Tag: Clocks

  • St. Thomas Memorial Church, Oakmont

    St. Thomas Memorial Church

    The outsized corner tower of this Episcopal church defines the rich and splendid building, designed by R. Maurice Trimble and built in 1906. Old Pa Pitt is especially happy that the clock is keeping time, because it’s an extraordinary clock.

    Clock face
    St. Thomas Memorial Church

    Cameras: Sony Alpha 3000; Nikon COOLPIX P100.

  • Art Deco Clock in the Koppers Building

  • Do You Know This Face?

    If you are a Pittsburgher, you have probably seen it many times, but you may not have paid it much attention.

    It belongs to one of the atlantes—Atlas figures—on the Kaufmann’s clock.

  • Duquesne Brewery Clock Illuminated

  • The Iroquois

    The Iroquois Building

    The Iroquois Building, which takes up a whole block of Forbes Avenue, was designed by Frederick Osterling, Pittsburgh’s most consistently flamboyant architect. Osterling designed in a variety of styles: he had his own ornate version of Richardsonian Romanesque, and his last large commission was the Flemish-Gothic Union Trust Building. Here, as in the Arrott Building downtown, he adapts Beaux-Arts classicism to his own flashier sensibilities. The building was finished in 1903.

    This clock sits in front of the central light well—a typically ornate Osterling detail.

    A naked brick front would never do for Osterling; it must be constantly varied in shape and texture. These grotesque reliefs help.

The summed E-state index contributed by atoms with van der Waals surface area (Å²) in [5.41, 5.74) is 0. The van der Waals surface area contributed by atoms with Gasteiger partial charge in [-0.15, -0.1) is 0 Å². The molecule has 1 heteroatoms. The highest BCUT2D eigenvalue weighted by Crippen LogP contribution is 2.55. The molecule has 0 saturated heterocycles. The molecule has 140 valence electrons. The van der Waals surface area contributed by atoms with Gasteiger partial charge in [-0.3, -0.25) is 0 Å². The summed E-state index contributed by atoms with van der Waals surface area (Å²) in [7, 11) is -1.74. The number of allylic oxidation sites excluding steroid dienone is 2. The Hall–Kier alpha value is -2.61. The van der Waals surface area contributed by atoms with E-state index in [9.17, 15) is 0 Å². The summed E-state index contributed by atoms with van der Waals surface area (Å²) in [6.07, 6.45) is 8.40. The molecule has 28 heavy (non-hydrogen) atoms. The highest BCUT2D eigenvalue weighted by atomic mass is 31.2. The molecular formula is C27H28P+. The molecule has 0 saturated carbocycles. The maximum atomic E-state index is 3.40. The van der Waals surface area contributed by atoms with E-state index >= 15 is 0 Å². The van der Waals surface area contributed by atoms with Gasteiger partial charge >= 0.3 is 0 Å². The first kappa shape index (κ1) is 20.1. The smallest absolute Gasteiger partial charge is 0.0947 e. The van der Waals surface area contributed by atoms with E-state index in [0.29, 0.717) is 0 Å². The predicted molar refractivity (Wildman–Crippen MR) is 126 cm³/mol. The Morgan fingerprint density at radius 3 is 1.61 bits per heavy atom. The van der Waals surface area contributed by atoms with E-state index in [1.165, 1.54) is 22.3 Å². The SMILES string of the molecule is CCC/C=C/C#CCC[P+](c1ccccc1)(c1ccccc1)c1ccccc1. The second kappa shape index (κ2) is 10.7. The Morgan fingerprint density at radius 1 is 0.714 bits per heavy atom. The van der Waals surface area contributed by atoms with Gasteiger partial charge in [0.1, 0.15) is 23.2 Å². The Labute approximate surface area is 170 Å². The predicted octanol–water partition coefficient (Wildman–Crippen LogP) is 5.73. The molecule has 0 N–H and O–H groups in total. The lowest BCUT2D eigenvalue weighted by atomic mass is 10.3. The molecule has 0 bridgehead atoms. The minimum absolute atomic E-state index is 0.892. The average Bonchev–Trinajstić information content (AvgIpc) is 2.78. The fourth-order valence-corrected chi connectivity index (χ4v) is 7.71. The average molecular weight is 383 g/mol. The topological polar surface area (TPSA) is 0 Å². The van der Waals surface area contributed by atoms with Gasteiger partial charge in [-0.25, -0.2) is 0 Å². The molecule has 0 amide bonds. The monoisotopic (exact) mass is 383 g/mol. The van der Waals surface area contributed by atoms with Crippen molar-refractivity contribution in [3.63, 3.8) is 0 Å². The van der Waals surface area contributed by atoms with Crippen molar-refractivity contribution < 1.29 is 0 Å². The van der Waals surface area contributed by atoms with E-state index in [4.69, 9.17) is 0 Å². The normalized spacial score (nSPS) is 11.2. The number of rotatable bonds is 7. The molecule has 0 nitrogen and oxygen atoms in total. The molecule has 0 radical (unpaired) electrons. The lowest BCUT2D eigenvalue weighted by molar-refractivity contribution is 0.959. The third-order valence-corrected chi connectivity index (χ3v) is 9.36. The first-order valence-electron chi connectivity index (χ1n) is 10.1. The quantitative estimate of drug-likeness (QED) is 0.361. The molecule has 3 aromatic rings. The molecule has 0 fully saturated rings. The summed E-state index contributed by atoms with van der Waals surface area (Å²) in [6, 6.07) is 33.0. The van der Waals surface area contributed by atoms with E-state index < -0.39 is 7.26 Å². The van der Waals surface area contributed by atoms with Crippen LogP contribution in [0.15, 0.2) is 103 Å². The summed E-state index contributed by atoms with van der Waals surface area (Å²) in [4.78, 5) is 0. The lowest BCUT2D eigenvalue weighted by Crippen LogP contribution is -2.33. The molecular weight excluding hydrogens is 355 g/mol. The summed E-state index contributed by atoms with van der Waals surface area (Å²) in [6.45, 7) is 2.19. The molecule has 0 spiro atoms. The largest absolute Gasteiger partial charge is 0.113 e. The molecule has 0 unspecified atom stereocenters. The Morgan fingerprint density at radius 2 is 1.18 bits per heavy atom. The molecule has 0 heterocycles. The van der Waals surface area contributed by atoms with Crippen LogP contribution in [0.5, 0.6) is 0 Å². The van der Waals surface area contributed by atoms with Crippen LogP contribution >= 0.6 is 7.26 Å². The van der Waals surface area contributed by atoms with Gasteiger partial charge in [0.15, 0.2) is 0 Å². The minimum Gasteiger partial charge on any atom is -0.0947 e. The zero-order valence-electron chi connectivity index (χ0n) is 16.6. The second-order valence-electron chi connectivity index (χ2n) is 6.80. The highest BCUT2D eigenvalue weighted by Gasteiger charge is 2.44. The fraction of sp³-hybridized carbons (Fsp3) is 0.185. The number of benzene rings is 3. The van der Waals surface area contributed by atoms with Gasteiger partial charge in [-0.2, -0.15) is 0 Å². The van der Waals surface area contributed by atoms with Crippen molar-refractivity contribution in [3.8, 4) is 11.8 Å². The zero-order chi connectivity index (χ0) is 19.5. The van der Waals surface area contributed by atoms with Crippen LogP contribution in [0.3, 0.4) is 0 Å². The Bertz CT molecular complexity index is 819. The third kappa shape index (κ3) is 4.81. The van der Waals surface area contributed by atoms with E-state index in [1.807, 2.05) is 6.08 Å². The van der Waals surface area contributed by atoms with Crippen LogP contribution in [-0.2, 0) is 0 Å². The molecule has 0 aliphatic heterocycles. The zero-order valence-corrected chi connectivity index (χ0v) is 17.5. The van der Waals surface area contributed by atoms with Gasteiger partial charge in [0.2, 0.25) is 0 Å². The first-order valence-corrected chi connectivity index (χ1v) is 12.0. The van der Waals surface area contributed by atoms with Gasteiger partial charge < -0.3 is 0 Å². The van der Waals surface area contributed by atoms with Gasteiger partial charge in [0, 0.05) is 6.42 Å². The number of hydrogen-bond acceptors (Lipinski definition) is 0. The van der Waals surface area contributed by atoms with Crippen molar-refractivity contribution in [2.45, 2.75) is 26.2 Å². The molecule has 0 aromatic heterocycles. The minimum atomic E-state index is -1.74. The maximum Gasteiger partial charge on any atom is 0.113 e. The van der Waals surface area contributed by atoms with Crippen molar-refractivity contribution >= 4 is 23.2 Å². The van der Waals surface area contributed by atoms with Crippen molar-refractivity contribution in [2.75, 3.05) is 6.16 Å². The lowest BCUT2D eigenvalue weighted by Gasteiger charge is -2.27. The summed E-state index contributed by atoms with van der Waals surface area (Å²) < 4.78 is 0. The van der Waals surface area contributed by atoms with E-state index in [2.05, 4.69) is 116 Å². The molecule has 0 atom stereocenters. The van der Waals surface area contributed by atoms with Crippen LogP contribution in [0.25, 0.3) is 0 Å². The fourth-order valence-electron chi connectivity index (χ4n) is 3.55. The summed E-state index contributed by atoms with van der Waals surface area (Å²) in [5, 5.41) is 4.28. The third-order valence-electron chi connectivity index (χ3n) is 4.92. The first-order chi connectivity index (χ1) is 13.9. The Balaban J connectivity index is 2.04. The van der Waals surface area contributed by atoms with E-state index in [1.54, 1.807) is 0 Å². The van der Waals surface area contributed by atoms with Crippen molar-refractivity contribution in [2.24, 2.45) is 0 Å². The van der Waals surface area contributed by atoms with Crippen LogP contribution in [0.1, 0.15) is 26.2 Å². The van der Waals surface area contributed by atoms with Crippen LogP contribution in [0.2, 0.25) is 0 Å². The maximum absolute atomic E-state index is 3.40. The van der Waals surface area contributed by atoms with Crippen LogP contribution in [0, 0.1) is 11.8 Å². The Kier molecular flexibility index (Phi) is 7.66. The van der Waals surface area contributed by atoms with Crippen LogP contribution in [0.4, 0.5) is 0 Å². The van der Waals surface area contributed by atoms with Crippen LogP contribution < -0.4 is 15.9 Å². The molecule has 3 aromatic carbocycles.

• Duquesne Brewery Clock

    Duquesne Brewery Clock

    It is difficult to convey a sense of the scale of this enormous clock, but seeing it looming behind the rowhouses of 21st Street gives us some idea.

  • Kaufmann’s Clock from Fifth Avenue

    The famous Kaufmann’s clock, seen from the east on Fifth Avenue.

  • Bell Telephone Company of Pennsylvania Western Headquarters Building

    We’ve seen this building before, from an angle, but here is old Pa Pitt’s best attempt (so far) at seeing it head-on from the front, the way the architects (Dowler & Dowler) might have drawn it back in 1957. The picture is a composite, and there are stitching errors if you examine it closely; but it still gives a better impression of the design of the building than any other picture of it that Father Pitt has seen.

    One of the building’s most attractive features is the Pennsylvania relief with rotating globe, illustrating the slogan “Anywhere Any Time by Telephone.” The relief shows outsized Pittsburgh as “Gateway to the West,” and the clearly less important Philadelphia as home of the Liberty Bell and City Hall. The globe used to rotate to show the part of the earth currently illuminated by sunlight; but both the globe and the clock above it have stopped, and the plastic window over the globe is sadly fogged. Now that the building has become luxury apartments, perhaps an enlightened ownership will put a little money into restoring what used to be one of downtown’s unique attractions.

  • The Kaufmann’s Clock

    For decades this clock, on the Kaufmann’s department store at the corner of Fifth Avenue and Smithfield Street, marked the busiest corner of Pittsburgh’s retail district. “Under the clock” was the designated meeting-place downtown, and Kaufmann’s premier restaurant was called the Tic-Toc in its honor.

    The Kaufmann’s building (like everything else) is being redeveloped as condominium apartments, and the clock is featured prominently in the advertising art.

  • The Third-Largest Clock in the World

    It used to be the largest, but it was surpassed by the clock on the Istanbul Cevahir shopping mall in 2005, which in turn was surpassed by the almost comically enormous Mecca Clock in 2011. But the Duquesne Brewery clock is still the largest clock face in the Western Hemisphere, and it is the South Side’s most visible landmark, easily readable from across the river. Since the brewery stopped brewing, it has carried various advertisements; but for the moment it carries no message, except for the time, which is still correct.